Case Report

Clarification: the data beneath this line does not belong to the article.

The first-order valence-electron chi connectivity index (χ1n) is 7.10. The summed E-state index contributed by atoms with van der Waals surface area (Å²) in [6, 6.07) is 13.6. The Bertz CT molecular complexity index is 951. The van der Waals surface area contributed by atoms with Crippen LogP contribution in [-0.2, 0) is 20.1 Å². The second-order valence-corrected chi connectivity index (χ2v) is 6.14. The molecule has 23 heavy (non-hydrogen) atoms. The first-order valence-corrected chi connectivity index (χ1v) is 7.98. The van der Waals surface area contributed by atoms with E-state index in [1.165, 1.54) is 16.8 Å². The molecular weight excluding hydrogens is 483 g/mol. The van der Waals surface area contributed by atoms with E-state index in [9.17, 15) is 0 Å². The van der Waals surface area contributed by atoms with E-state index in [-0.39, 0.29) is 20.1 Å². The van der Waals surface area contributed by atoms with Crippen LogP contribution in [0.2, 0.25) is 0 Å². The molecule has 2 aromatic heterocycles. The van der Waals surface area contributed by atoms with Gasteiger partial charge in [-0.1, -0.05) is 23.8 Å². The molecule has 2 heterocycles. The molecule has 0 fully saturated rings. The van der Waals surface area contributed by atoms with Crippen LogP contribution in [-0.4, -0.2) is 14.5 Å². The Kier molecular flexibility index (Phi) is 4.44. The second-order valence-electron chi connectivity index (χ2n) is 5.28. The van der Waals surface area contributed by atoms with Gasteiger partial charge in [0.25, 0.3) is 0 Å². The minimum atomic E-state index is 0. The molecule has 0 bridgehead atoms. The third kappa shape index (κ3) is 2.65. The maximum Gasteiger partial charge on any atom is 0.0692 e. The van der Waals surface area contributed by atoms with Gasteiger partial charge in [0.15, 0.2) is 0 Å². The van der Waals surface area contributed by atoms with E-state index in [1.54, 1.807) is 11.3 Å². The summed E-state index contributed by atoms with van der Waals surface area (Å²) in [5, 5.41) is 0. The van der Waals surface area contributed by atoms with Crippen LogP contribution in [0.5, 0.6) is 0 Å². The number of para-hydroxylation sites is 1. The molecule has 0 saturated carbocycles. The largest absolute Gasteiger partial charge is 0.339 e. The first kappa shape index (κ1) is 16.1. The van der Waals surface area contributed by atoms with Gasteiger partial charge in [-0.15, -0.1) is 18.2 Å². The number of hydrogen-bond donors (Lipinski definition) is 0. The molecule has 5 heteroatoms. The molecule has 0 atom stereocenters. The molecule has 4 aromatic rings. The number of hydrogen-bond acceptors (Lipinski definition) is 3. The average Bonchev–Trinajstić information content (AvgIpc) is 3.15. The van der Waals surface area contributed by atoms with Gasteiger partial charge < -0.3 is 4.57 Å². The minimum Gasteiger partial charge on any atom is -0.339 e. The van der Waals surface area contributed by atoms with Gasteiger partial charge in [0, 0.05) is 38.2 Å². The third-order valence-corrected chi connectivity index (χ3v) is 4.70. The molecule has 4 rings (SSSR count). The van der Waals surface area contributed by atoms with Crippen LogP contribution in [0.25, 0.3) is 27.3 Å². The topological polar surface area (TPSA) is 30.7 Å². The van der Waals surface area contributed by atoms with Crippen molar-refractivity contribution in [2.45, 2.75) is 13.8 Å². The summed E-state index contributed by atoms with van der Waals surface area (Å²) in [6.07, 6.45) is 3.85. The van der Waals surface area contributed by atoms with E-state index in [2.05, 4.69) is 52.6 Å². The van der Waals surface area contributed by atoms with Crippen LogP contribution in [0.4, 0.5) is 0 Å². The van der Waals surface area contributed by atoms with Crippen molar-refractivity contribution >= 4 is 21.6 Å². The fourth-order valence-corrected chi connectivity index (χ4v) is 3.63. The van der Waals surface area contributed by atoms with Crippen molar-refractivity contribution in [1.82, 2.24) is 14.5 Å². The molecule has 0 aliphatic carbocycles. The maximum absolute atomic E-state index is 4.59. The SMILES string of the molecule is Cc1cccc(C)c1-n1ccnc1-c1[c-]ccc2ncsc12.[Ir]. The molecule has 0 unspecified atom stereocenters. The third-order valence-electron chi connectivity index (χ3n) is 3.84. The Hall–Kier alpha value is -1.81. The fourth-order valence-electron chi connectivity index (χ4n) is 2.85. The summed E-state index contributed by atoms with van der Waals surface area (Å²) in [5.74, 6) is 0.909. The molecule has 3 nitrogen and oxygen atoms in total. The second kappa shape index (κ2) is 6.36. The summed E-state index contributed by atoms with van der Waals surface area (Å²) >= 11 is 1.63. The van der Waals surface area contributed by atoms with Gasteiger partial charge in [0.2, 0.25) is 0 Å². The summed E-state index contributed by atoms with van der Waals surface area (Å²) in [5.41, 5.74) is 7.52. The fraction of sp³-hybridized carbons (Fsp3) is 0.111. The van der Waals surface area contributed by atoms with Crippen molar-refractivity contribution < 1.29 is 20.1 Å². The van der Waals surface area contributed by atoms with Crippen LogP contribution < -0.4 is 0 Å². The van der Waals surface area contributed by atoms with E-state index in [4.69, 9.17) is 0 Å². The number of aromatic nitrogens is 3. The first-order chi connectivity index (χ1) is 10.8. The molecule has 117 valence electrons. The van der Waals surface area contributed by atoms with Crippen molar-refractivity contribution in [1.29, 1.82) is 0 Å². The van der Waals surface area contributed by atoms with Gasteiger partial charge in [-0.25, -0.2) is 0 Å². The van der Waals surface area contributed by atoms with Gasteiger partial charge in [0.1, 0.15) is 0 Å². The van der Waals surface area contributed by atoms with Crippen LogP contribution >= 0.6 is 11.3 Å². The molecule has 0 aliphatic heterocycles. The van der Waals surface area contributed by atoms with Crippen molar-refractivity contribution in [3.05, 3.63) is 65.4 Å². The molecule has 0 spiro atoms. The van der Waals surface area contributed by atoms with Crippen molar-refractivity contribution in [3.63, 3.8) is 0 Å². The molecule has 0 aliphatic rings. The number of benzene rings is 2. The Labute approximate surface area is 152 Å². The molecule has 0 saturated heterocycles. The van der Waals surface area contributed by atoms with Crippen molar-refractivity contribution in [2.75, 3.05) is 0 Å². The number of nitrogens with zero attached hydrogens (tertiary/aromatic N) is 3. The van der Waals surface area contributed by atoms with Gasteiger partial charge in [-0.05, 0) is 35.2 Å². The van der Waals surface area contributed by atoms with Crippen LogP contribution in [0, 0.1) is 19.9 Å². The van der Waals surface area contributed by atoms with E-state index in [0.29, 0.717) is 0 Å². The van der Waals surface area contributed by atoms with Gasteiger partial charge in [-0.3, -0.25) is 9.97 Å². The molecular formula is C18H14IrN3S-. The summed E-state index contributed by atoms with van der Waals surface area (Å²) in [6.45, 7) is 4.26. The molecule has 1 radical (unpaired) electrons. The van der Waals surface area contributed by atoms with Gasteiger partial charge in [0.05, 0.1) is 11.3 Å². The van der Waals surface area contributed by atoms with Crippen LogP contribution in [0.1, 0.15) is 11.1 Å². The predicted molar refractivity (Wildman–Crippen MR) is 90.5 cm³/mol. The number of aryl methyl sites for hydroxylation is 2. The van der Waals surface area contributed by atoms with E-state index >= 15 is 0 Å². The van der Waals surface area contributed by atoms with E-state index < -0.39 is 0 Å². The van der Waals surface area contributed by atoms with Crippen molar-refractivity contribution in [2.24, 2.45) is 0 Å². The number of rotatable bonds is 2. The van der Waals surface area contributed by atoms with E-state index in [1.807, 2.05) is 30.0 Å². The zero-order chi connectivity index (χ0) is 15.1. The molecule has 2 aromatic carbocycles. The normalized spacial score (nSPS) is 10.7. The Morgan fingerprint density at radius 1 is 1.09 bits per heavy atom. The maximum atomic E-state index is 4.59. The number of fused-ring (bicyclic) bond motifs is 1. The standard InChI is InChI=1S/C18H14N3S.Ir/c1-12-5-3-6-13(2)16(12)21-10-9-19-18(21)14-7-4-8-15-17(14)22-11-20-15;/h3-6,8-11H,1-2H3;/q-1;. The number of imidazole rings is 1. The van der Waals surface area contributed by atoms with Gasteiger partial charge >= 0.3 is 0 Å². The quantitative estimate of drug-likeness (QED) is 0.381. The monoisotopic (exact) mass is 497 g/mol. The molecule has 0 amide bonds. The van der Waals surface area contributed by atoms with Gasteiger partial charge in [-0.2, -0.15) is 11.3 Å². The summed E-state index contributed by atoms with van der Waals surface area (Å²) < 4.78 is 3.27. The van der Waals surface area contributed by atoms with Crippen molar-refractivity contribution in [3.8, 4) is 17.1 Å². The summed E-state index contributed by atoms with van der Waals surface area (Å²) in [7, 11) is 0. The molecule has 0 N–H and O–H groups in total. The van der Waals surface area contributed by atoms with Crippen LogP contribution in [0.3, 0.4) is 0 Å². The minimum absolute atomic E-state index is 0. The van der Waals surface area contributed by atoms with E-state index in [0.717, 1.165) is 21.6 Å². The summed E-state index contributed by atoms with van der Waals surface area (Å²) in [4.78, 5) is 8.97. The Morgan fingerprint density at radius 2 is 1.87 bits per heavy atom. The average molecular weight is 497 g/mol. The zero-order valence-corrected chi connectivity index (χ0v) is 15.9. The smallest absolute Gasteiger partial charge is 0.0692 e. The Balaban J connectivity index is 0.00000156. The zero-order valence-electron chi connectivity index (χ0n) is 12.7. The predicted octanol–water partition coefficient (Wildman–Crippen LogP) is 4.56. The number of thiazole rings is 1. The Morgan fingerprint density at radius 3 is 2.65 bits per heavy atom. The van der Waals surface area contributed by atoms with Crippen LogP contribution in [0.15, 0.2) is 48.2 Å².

A 29-year-old male born of non-consanguineous marriage presented with multiple asymptomatic dark colored and light colored lesions over the face, trunk, and extremities since the age of 8 years. These lesions had appeared over a period of time and progressively increased in number and size. Two years back, patient developed a large nodule over the scalp which was excised twice and finally turned into a non-healing ulcer. About 1.5 years ago, the patient developed a peanut-sized outgrowth near the lateral canthus of the right eye which was excised with histopathology report suggestive of some malignancy (details not available). On clinical examination of the patient, multiple mildly erythematous, scaly, hypopigmented, pityriasis versicolor-like lesions were present over the trunk and extremities and multiple brownish-black hyperkeratotic verrucous papules and plaques (actinic keratoses) were present over the extremities, neck, and face [Figure - 1]. A large non-healing ulcer was present on the scalp measuring 8 × 5.5 cm, non-tender, hard, fixed, with rolled out margins and bleeding on touch [Figure - 2]. The lymph nodes were not enlarged and the examination of hair, nail, and mucous membrane was normal. The systemic examination of the patient revealed no abnormality. On investigating, complete blood counts, serum biochemistry, HIV serology, and urinalysis were normal. X-ray of skull showed destruction of the calvarial bones overlying the parietal scalp [Figure - 3]a. Magnetic resonance imaging (MRI) of brain showed a mass lesion measuring 9 × 6.3 × 3.7 cm in right parietal and occipital region involving the calvarium and subgaleal space extending into the epidural space with intracranial extension [Figure - 3]b. There was no other clinico-investigative evidence of distant metastasis. Haematoxylin and eosin (H and E) stained section of a cutaneous biopsy from verrucous papule [Figure - 4] showed hyperkeratotic and acanthotic epidermis and multiple vacuolated cells in the upper stratum malpighii and granular layer with basophilic cytoplasm and numerous round, basophilic keratohyalin granules. Some nuclei were pyknotic; others appeared large, round, and empty. A few dyskeratotic cells were present in the lower epidermis. H and E stained section of a cutaneous biposy from the scalp lesion [Figure - 5] showed nests, cords, and tubules of neoplastic cytologically uniform, cuboidal, or squamous cells randomly dispersed in a dense desmoplastic collagenous stroma. Few nests resembled "tadpoles" or "commas" and few cell aggregates showed lumen, some of which contained eosinophilic secretory material. There was an extension of the neoplastic cells into the subcutaneous tissue. Based on the history, clinical features, and investigations, the final diagnosis was kept as EV with SEC. The patient was given genetic counseling and sunscreens for photoprotection. He was advised life-long observation for early diagnosis of malignant/premalignant lesions. Radiotherapy and chemotherapy (five cycles of injection cisplatin, 30 mg/ m 2 over 5 weeks) were administered for the scalp lesion.